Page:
2)  It is possible that the Supreme Court could rule that the individual mandate is unconstitutional and therefore, the law would not be able to stand on its’ own without it. Why? Unless everyone in the U.S. buys health insurance and pays their applicable premiums, the system will not be able to pay for the “unhealthy” people that will use the system to a greater extent than the “healthy” people. In short, the healthy pay for the sick. The law won’t work any other way.

If the law is repealed in whole, technically it never existed in the first place. That means all insurance requirements will disappear including the medical loss ratio, mandatory coverage for children with pre-existing conditions, etc. The seniors would also suffer as their prescription benefit rebates would be eliminated.

This would be a legal nightmare and set off a firestorm of lawsuits. The insurance carriers would sue the federal government to recover huge losses from changes made to comply with the law in the first place. Pharmaceutical companies would follow suit to recover the billions in fees they have paid to make the necessary changes.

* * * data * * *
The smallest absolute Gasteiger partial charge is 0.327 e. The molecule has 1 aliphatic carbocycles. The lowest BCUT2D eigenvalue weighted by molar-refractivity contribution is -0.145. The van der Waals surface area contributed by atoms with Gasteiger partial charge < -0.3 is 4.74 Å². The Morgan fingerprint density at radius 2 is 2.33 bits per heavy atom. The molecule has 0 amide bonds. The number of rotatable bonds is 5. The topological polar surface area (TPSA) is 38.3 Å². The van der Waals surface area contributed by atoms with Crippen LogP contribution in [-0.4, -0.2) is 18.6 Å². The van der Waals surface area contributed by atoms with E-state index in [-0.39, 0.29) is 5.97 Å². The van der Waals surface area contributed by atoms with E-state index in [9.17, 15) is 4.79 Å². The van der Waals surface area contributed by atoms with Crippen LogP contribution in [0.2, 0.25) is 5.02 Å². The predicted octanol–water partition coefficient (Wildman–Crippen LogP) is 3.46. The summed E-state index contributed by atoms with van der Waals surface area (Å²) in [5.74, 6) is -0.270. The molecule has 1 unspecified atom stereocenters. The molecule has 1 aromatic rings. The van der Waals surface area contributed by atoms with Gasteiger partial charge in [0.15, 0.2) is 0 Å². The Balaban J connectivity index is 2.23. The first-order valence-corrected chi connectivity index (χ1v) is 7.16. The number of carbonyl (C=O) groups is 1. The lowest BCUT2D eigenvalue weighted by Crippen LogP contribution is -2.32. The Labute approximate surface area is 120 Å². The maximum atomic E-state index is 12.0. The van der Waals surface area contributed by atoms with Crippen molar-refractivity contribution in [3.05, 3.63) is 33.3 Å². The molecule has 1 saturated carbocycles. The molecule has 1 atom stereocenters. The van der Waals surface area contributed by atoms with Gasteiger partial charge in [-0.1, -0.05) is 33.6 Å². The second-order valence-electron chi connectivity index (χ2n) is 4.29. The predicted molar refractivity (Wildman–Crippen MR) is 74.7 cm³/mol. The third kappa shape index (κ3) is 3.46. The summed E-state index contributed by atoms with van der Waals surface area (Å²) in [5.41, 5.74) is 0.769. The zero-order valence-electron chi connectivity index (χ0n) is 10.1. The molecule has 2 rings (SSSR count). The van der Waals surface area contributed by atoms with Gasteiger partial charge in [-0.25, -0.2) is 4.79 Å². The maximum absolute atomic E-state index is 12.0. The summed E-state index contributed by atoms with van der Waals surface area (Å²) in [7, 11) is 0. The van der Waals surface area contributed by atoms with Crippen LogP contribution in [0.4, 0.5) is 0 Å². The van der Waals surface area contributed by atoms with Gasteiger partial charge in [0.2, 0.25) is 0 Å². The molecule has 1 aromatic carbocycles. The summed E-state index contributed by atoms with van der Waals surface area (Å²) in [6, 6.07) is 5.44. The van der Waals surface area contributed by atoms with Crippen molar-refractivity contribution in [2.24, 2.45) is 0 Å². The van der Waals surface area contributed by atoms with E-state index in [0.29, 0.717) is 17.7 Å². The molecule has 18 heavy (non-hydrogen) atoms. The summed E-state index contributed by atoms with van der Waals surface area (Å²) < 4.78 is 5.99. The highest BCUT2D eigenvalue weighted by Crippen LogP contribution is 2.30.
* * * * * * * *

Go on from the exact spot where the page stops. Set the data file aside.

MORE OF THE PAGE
While the United States would dodge a federally controlled health care system (what a mess that could be), we would pay a monumental opportunity cost with the wasted billions that have been spent for nothing. The national healthcare system would still be out of control and future leaders would have almost no chance of passing any meaningful reform in the near future. No one wants to go through this again if it doesn’t work.

This is a possible, but unlikely outcome

3)  The Supreme Court might also decide that the individual mandate is unconstitutional AND allow the government’s request to overturn two key provisions of the law: Guaranteed issue health insurance that would require the insurers to cover everyone equally without regard to pre-existing conditions or medical history. Community Rating which makes premiums for health insurance policies equal for everyone.

If the mandate is struck down, this would ensure that the health insurance system would continue somewhat as it used to be before healthcare reform. It has been made clear that the Supreme Court will not likely decide which parts of the law are related to the individual mandate. That will be someone else’s job.